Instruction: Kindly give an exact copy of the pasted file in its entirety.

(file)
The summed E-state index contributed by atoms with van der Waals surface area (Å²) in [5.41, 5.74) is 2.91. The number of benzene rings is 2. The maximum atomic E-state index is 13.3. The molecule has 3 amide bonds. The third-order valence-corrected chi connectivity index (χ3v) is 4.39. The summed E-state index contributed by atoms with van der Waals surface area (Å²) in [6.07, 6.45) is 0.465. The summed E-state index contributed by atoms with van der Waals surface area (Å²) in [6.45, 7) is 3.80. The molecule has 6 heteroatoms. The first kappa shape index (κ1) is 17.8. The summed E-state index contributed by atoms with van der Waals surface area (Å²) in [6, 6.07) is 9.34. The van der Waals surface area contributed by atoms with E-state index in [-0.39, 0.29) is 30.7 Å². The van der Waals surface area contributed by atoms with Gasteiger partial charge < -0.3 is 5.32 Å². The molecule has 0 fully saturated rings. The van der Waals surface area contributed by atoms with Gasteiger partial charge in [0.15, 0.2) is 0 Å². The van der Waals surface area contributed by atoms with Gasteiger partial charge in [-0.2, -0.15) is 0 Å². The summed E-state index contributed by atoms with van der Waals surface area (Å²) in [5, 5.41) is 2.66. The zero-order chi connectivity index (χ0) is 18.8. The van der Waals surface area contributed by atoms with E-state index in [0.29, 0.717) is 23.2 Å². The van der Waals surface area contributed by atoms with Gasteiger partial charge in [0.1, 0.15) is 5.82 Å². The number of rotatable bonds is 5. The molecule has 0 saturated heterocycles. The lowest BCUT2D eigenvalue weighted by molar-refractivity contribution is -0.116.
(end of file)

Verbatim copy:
The summed E-state index contributed by atoms with van der Waals surface area (Å²) in [5.41, 5.74) is 2.91. The number of benzene rings is 2. The maximum atomic E-state index is 13.3. The molecule has 3 amide bonds. The third-order valence-corrected chi connectivity index (χ3v) is 4.39. The summed E-state index contributed by atoms with van der Waals surface area (Å²) in [6.07, 6.45) is 0.465. The summed E-state index contributed by atoms with van der Waals surface area (Å²) in [6.45, 7) is 3.80. The molecule has 6 heteroatoms. The first kappa shape index (κ1) is 17.8. The summed E-state index contributed by atoms with van der Waals surface area (Å²) in [6, 6.07) is 9.34. The van der Waals surface area contributed by atoms with E-state index in [-0.39, 0.29) is 30.7 Å². The van der Waals surface area contributed by atoms with Gasteiger partial charge < -0.3 is 5.32 Å². The molecule has 0 fully saturated rings. The van der Waals surface area contributed by atoms with Gasteiger partial charge in [0.15, 0.2) is 0 Å². The van der Waals surface area contributed by atoms with Gasteiger partial charge in [-0.2, -0.15) is 0 Å². The summed E-state index contributed by atoms with van der Waals surface area (Å²) in [5, 5.41) is 2.66. The zero-order chi connectivity index (χ0) is 18.8. The van der Waals surface area contributed by atoms with E-state index in [0.29, 0.717) is 23.2 Å². The van der Waals surface area contributed by atoms with Gasteiger partial charge in [0.1, 0.15) is 5.82 Å². The number of rotatable bonds is 5. The molecule has 0 saturated heterocycles. The lowest BCUT2D eigenvalue weighted by molar-refractivity contribution is -0.116.